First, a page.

Appropriate diagnostic scans may then be performed.
What to Expect from Your Treatment
A customized treatment plan will be developed by your care team based on your type of TOS, the severity of your condition, and previous treatments you have received. TOS treatments include:
The first-line treatment for neurogenic TOS, the most common type, is physical therapy. Often it’s the only treatment many patients will need. We provide a set of written instructions you can bring to a physical therapist, or you can visit the Johns Hopkins Medicine Department of Physical Medicine and Rehabilitation.
Length of treatment: The normal course of treatment is six to 10 weeks, with two to three sessions per week. If physical therapy does not provide relief, you can return to the clinic for further treatment.
Resuming activity: You will be taught how to do “maintenance” home physical therapy exercises on your own to manage your shoulder if your symptoms are controlled during the formal physical therapy sessions. Most patients are able to resume their normal activities if physical therapy is successful.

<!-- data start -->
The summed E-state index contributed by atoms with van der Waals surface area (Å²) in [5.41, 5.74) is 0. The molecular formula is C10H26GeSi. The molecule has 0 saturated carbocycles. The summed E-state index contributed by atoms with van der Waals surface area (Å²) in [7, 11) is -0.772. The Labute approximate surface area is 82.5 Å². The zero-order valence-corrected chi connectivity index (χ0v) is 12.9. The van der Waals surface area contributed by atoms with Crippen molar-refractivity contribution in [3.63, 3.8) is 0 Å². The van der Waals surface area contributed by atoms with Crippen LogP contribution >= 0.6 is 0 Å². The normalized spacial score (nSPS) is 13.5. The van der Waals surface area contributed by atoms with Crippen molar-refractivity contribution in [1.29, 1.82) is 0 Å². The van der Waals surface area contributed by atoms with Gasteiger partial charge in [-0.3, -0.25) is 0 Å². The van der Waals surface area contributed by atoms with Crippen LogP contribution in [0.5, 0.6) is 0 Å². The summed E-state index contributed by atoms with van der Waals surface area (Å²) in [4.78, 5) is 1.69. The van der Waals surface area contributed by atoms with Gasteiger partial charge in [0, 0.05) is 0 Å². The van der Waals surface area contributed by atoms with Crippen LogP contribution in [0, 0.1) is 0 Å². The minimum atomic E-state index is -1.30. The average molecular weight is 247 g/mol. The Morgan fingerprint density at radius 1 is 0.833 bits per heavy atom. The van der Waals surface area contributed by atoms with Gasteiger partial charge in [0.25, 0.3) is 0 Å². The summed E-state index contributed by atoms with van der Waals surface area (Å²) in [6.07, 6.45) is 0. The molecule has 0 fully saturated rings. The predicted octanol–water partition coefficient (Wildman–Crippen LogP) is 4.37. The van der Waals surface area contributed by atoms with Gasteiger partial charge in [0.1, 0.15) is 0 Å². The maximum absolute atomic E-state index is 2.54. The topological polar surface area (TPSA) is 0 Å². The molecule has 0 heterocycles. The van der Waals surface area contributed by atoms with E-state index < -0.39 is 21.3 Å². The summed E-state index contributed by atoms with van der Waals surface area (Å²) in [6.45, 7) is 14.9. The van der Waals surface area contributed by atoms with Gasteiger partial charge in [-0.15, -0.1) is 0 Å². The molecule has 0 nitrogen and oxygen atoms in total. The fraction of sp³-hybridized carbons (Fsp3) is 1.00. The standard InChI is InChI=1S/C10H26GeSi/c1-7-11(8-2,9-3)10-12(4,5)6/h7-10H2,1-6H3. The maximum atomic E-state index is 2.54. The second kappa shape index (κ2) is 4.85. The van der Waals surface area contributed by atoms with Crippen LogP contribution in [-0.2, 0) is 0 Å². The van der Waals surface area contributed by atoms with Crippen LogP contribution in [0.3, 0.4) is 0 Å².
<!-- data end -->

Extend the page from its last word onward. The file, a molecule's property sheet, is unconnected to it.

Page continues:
If physical therapy doesn’t relieve your symptoms, further diagnostic tests, such as an initial injection of local anesthetic into the scalene muscles, may be recommended. If you respond to this diagnostic injection, then botulinum toxin may be helpful.
In this treatment, a small amount of botulinum toxin is injected into the scalene muscles near the site where they are thought to be compressing the nerves.
Length of treatment: In rare cases, a single-dose injection may give permanent relief. However, most treatments usually last two to three months.
There are several different approaches to decompression surgery. Your vascular surgeon will opt for the one that best treats your condition.